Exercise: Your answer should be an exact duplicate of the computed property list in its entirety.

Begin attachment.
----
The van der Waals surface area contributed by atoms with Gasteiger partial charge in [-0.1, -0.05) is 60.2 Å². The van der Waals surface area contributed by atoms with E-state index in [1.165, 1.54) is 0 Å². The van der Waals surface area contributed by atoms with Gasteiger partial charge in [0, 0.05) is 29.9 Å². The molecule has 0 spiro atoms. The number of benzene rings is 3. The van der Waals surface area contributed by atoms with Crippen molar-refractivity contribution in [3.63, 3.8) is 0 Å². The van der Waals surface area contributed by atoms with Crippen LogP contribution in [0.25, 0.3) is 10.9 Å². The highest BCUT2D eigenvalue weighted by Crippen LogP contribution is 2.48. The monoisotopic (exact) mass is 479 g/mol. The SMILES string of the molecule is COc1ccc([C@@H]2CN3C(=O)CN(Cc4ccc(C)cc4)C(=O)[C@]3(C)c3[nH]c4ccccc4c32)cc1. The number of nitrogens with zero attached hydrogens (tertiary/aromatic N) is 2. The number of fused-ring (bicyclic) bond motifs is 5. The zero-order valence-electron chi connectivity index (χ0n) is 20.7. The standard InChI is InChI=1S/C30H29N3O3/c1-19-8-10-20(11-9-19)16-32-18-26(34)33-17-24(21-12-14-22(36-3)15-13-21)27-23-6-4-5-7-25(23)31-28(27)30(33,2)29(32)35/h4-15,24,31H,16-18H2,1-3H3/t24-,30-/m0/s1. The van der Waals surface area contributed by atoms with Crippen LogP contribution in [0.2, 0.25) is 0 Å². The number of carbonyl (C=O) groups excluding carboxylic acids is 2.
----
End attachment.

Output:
The van der Waals surface area contributed by atoms with Gasteiger partial charge in [-0.1, -0.05) is 60.2 Å². The van der Waals surface area contributed by atoms with E-state index in [1.165, 1.54) is 0 Å². The van der Waals surface area contributed by atoms with Gasteiger partial charge in [0, 0.05) is 29.9 Å². The molecule has 0 spiro atoms. The number of benzene rings is 3. The van der Waals surface area contributed by atoms with Crippen molar-refractivity contribution in [3.63, 3.8) is 0 Å². The van der Waals surface area contributed by atoms with Crippen LogP contribution in [0.25, 0.3) is 10.9 Å². The highest BCUT2D eigenvalue weighted by Crippen LogP contribution is 2.48. The monoisotopic (exact) mass is 479 g/mol. The SMILES string of the molecule is COc1ccc([C@@H]2CN3C(=O)CN(Cc4ccc(C)cc4)C(=O)[C@]3(C)c3[nH]c4ccccc4c32)cc1. The number of nitrogens with zero attached hydrogens (tertiary/aromatic N) is 2. The number of fused-ring (bicyclic) bond motifs is 5. The zero-order valence-electron chi connectivity index (χ0n) is 20.7. The standard InChI is InChI=1S/C30H29N3O3/c1-19-8-10-20(11-9-19)16-32-18-26(34)33-17-24(21-12-14-22(36-3)15-13-21)27-23-6-4-5-7-25(23)31-28(27)30(33,2)29(32)35/h4-15,24,31H,16-18H2,1-3H3/t24-,30-/m0/s1. The van der Waals surface area contributed by atoms with Crippen LogP contribution in [0.2, 0.25) is 0 Å². The number of carbonyl (C=O) groups excluding carboxylic acids is 2.